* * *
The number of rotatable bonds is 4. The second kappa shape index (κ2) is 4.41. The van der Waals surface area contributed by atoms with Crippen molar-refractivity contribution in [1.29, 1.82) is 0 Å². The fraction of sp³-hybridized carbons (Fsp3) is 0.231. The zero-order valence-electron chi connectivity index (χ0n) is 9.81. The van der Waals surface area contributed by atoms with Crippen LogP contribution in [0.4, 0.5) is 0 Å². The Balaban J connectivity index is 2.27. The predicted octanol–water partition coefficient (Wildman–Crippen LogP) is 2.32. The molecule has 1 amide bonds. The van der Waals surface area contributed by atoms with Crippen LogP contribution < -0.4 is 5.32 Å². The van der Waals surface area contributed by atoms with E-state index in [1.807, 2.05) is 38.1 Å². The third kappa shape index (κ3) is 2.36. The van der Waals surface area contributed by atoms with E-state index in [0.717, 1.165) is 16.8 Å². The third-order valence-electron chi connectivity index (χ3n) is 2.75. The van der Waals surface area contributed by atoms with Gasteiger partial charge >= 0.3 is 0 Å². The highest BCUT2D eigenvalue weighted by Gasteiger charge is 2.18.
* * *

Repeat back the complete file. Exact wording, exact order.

The number of rotatable bonds is 4. The second kappa shape index (κ2) is 4.41. The van der Waals surface area contributed by atoms with Crippen molar-refractivity contribution in [1.29, 1.82) is 0 Å². The fraction of sp³-hybridized carbons (Fsp3) is 0.231. The zero-order valence-electron chi connectivity index (χ0n) is 9.81. The van der Waals surface area contributed by atoms with Crippen LogP contribution in [0.4, 0.5) is 0 Å². The Balaban J connectivity index is 2.27. The predicted octanol–water partition coefficient (Wildman–Crippen LogP) is 2.32. The molecule has 1 amide bonds. The van der Waals surface area contributed by atoms with Crippen LogP contribution < -0.4 is 5.32 Å². The van der Waals surface area contributed by atoms with E-state index in [1.807, 2.05) is 38.1 Å². The third kappa shape index (κ3) is 2.36. The van der Waals surface area contributed by atoms with E-state index in [0.717, 1.165) is 16.8 Å². The third-order valence-electron chi connectivity index (χ3n) is 2.75. The van der Waals surface area contributed by atoms with Gasteiger partial charge >= 0.3 is 0 Å². The highest BCUT2D eigenvalue weighted by Gasteiger charge is 2.18.